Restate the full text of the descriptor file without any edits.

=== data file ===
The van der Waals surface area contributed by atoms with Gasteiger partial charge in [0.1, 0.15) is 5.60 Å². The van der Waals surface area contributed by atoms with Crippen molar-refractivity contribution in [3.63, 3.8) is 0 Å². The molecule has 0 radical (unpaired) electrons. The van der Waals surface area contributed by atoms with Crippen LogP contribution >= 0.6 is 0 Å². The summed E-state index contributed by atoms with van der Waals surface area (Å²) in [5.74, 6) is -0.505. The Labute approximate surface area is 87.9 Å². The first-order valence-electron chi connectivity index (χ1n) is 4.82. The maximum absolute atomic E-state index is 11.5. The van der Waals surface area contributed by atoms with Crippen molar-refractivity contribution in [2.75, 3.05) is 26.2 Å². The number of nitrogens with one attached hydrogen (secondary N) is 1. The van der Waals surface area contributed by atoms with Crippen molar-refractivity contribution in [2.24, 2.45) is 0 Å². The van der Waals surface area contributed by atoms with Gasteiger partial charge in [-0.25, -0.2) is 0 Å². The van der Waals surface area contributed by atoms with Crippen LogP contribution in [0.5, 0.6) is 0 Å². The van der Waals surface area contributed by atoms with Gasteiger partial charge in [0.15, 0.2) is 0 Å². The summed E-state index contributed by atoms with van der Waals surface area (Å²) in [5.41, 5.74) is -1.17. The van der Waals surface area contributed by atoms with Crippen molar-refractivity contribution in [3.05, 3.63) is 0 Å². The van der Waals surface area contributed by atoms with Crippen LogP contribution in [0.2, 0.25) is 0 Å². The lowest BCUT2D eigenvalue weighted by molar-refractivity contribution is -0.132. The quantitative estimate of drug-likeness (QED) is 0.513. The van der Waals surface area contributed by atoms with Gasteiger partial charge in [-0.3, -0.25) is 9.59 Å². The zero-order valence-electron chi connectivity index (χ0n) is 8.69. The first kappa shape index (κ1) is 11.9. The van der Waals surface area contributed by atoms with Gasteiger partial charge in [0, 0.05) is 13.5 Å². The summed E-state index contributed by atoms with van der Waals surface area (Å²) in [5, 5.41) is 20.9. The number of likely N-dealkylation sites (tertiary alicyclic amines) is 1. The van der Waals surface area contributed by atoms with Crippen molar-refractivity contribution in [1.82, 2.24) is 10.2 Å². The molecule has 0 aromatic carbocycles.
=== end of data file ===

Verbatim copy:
The van der Waals surface area contributed by atoms with Gasteiger partial charge in [0.1, 0.15) is 5.60 Å². The van der Waals surface area contributed by atoms with Crippen molar-refractivity contribution in [3.63, 3.8) is 0 Å². The molecule has 0 radical (unpaired) electrons. The van der Waals surface area contributed by atoms with Crippen LogP contribution >= 0.6 is 0 Å². The summed E-state index contributed by atoms with van der Waals surface area (Å²) in [5.74, 6) is -0.505. The Labute approximate surface area is 87.9 Å². The first-order valence-electron chi connectivity index (χ1n) is 4.82. The maximum absolute atomic E-state index is 11.5. The van der Waals surface area contributed by atoms with Crippen molar-refractivity contribution in [2.75, 3.05) is 26.2 Å². The number of nitrogens with one attached hydrogen (secondary N) is 1. The van der Waals surface area contributed by atoms with Crippen molar-refractivity contribution in [2.24, 2.45) is 0 Å². The van der Waals surface area contributed by atoms with Gasteiger partial charge in [-0.25, -0.2) is 0 Å². The van der Waals surface area contributed by atoms with Crippen LogP contribution in [0.5, 0.6) is 0 Å². The van der Waals surface area contributed by atoms with Gasteiger partial charge in [0.15, 0.2) is 0 Å². The summed E-state index contributed by atoms with van der Waals surface area (Å²) in [5.41, 5.74) is -1.17. The van der Waals surface area contributed by atoms with Crippen molar-refractivity contribution in [3.05, 3.63) is 0 Å². The van der Waals surface area contributed by atoms with Crippen LogP contribution in [0.2, 0.25) is 0 Å². The lowest BCUT2D eigenvalue weighted by molar-refractivity contribution is -0.132. The quantitative estimate of drug-likeness (QED) is 0.513. The van der Waals surface area contributed by atoms with Gasteiger partial charge in [-0.3, -0.25) is 9.59 Å². The zero-order valence-electron chi connectivity index (χ0n) is 8.69. The first kappa shape index (κ1) is 11.9. The van der Waals surface area contributed by atoms with Gasteiger partial charge in [0, 0.05) is 13.5 Å². The summed E-state index contributed by atoms with van der Waals surface area (Å²) in [5, 5.41) is 20.9. The number of likely N-dealkylation sites (tertiary alicyclic amines) is 1. The van der Waals surface area contributed by atoms with Crippen molar-refractivity contribution in [1.82, 2.24) is 10.2 Å². The molecule has 0 aromatic carbocycles.